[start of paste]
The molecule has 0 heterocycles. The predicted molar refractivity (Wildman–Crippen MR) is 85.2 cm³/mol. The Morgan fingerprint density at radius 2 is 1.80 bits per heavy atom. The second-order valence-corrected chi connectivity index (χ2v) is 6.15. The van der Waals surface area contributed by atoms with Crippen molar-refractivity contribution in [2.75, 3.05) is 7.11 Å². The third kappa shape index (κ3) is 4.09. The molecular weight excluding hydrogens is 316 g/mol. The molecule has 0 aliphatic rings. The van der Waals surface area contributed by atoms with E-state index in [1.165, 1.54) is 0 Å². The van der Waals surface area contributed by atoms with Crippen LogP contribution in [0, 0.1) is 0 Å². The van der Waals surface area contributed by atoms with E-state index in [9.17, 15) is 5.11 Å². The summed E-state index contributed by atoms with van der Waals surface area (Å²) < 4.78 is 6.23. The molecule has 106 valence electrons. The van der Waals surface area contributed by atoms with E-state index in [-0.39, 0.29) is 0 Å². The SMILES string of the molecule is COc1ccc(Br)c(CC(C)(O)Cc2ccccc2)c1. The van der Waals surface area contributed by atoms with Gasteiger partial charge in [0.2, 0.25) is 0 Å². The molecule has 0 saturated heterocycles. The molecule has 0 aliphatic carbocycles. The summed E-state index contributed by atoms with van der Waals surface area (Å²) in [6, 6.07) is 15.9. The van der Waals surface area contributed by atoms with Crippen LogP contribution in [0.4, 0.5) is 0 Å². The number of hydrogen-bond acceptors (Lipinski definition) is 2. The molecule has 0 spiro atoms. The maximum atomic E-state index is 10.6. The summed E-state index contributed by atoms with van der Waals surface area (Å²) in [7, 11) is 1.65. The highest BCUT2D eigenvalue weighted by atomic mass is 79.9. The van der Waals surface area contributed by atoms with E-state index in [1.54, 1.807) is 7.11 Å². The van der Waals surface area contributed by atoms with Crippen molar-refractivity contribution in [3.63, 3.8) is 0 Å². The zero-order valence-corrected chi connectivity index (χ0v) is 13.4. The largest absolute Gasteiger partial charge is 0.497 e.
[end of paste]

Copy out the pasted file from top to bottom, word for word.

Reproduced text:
The molecule has 0 heterocycles. The predicted molar refractivity (Wildman–Crippen MR) is 85.2 cm³/mol. The Morgan fingerprint density at radius 2 is 1.80 bits per heavy atom. The second-order valence-corrected chi connectivity index (χ2v) is 6.15. The van der Waals surface area contributed by atoms with Crippen molar-refractivity contribution in [2.75, 3.05) is 7.11 Å². The third kappa shape index (κ3) is 4.09. The molecular weight excluding hydrogens is 316 g/mol. The molecule has 0 aliphatic rings. The van der Waals surface area contributed by atoms with E-state index in [1.165, 1.54) is 0 Å². The van der Waals surface area contributed by atoms with Crippen LogP contribution in [0, 0.1) is 0 Å². The van der Waals surface area contributed by atoms with E-state index in [9.17, 15) is 5.11 Å². The summed E-state index contributed by atoms with van der Waals surface area (Å²) < 4.78 is 6.23. The molecule has 106 valence electrons. The van der Waals surface area contributed by atoms with E-state index in [-0.39, 0.29) is 0 Å². The SMILES string of the molecule is COc1ccc(Br)c(CC(C)(O)Cc2ccccc2)c1. The van der Waals surface area contributed by atoms with Gasteiger partial charge in [0.2, 0.25) is 0 Å². The molecule has 0 saturated heterocycles. The molecule has 0 aliphatic carbocycles. The summed E-state index contributed by atoms with van der Waals surface area (Å²) in [6, 6.07) is 15.9. The van der Waals surface area contributed by atoms with Crippen LogP contribution in [0.4, 0.5) is 0 Å². The number of hydrogen-bond acceptors (Lipinski definition) is 2. The molecule has 0 spiro atoms. The maximum atomic E-state index is 10.6. The summed E-state index contributed by atoms with van der Waals surface area (Å²) in [7, 11) is 1.65. The highest BCUT2D eigenvalue weighted by atomic mass is 79.9. The van der Waals surface area contributed by atoms with E-state index in [1.54, 1.807) is 7.11 Å². The van der Waals surface area contributed by atoms with Crippen molar-refractivity contribution in [3.63, 3.8) is 0 Å². The zero-order valence-corrected chi connectivity index (χ0v) is 13.4. The largest absolute Gasteiger partial charge is 0.497 e.